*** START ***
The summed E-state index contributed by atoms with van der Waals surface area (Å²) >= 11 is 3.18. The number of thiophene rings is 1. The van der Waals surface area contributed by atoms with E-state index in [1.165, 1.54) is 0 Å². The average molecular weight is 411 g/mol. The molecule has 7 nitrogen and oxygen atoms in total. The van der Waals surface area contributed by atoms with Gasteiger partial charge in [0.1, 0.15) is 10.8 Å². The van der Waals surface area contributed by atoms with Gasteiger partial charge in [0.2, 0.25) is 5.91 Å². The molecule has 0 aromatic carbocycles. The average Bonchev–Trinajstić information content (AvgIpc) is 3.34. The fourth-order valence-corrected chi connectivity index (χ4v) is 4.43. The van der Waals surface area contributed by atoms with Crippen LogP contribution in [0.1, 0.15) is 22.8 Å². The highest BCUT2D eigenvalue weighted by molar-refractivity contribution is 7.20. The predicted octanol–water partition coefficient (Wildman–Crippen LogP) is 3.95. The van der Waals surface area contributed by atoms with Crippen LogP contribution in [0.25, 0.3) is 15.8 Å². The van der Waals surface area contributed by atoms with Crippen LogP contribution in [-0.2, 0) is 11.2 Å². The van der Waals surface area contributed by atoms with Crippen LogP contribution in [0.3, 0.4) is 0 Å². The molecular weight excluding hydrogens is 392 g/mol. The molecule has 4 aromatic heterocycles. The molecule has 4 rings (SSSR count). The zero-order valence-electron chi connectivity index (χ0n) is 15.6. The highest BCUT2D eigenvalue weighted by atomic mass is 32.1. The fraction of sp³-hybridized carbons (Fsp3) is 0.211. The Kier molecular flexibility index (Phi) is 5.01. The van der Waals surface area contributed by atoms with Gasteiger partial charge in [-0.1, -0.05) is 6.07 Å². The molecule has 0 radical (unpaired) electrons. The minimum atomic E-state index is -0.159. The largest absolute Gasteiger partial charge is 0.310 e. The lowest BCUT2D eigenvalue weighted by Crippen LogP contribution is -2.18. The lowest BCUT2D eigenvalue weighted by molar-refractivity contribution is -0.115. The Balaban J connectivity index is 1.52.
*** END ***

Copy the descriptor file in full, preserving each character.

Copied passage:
The summed E-state index contributed by atoms with van der Waals surface area (Å²) >= 11 is 3.18. The number of thiophene rings is 1. The van der Waals surface area contributed by atoms with E-state index in [1.165, 1.54) is 0 Å². The average molecular weight is 411 g/mol. The molecule has 7 nitrogen and oxygen atoms in total. The van der Waals surface area contributed by atoms with Gasteiger partial charge in [0.1, 0.15) is 10.8 Å². The van der Waals surface area contributed by atoms with Gasteiger partial charge in [0.2, 0.25) is 5.91 Å². The molecule has 0 aromatic carbocycles. The average Bonchev–Trinajstić information content (AvgIpc) is 3.34. The fourth-order valence-corrected chi connectivity index (χ4v) is 4.43. The van der Waals surface area contributed by atoms with Crippen LogP contribution in [0.1, 0.15) is 22.8 Å². The highest BCUT2D eigenvalue weighted by molar-refractivity contribution is 7.20. The predicted octanol–water partition coefficient (Wildman–Crippen LogP) is 3.95. The van der Waals surface area contributed by atoms with Crippen LogP contribution in [0.25, 0.3) is 15.8 Å². The van der Waals surface area contributed by atoms with Crippen LogP contribution in [-0.2, 0) is 11.2 Å². The van der Waals surface area contributed by atoms with Crippen LogP contribution in [0.3, 0.4) is 0 Å². The molecular weight excluding hydrogens is 392 g/mol. The molecule has 4 aromatic heterocycles. The molecule has 4 rings (SSSR count). The zero-order valence-electron chi connectivity index (χ0n) is 15.6. The highest BCUT2D eigenvalue weighted by atomic mass is 32.1. The fraction of sp³-hybridized carbons (Fsp3) is 0.211. The Kier molecular flexibility index (Phi) is 5.01. The van der Waals surface area contributed by atoms with Gasteiger partial charge in [-0.1, -0.05) is 6.07 Å². The molecule has 0 radical (unpaired) electrons. The minimum atomic E-state index is -0.159. The largest absolute Gasteiger partial charge is 0.310 e. The lowest BCUT2D eigenvalue weighted by Crippen LogP contribution is -2.18. The lowest BCUT2D eigenvalue weighted by molar-refractivity contribution is -0.115. The Balaban J connectivity index is 1.52.